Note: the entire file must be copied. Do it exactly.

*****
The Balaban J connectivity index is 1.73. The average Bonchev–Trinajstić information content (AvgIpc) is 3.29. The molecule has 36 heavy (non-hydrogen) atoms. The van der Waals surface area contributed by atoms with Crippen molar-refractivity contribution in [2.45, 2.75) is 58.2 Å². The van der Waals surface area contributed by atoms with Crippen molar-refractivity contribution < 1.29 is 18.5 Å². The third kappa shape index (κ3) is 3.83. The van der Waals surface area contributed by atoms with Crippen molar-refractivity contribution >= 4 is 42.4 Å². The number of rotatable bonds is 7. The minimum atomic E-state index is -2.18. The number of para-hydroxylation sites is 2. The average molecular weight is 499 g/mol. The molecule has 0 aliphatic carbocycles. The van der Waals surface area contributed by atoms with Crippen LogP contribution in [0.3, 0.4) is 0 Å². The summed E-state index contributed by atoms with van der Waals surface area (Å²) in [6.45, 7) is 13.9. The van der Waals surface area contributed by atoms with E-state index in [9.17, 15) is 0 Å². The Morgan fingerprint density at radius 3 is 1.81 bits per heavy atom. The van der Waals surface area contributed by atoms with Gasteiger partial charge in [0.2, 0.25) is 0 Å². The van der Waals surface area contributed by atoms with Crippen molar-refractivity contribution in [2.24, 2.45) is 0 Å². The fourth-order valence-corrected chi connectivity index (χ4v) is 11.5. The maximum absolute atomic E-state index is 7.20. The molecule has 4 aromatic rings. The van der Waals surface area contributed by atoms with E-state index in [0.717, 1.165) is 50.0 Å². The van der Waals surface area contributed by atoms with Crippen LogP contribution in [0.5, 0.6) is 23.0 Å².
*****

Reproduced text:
The Balaban J connectivity index is 1.73. The average Bonchev–Trinajstić information content (AvgIpc) is 3.29. The molecule has 36 heavy (non-hydrogen) atoms. The van der Waals surface area contributed by atoms with Crippen molar-refractivity contribution in [2.45, 2.75) is 58.2 Å². The van der Waals surface area contributed by atoms with Crippen molar-refractivity contribution < 1.29 is 18.5 Å². The third kappa shape index (κ3) is 3.83. The van der Waals surface area contributed by atoms with Crippen molar-refractivity contribution >= 4 is 42.4 Å². The number of rotatable bonds is 7. The minimum atomic E-state index is -2.18. The number of para-hydroxylation sites is 2. The average molecular weight is 499 g/mol. The molecule has 0 aliphatic carbocycles. The van der Waals surface area contributed by atoms with Crippen LogP contribution in [0.3, 0.4) is 0 Å². The summed E-state index contributed by atoms with van der Waals surface area (Å²) in [6.45, 7) is 13.9. The van der Waals surface area contributed by atoms with E-state index in [9.17, 15) is 0 Å². The Morgan fingerprint density at radius 3 is 1.81 bits per heavy atom. The van der Waals surface area contributed by atoms with Gasteiger partial charge in [0.2, 0.25) is 0 Å². The van der Waals surface area contributed by atoms with Crippen molar-refractivity contribution in [2.24, 2.45) is 0 Å². The fourth-order valence-corrected chi connectivity index (χ4v) is 11.5. The maximum absolute atomic E-state index is 7.20. The molecule has 4 aromatic rings. The van der Waals surface area contributed by atoms with E-state index in [0.717, 1.165) is 50.0 Å². The van der Waals surface area contributed by atoms with Crippen LogP contribution in [0.5, 0.6) is 23.0 Å².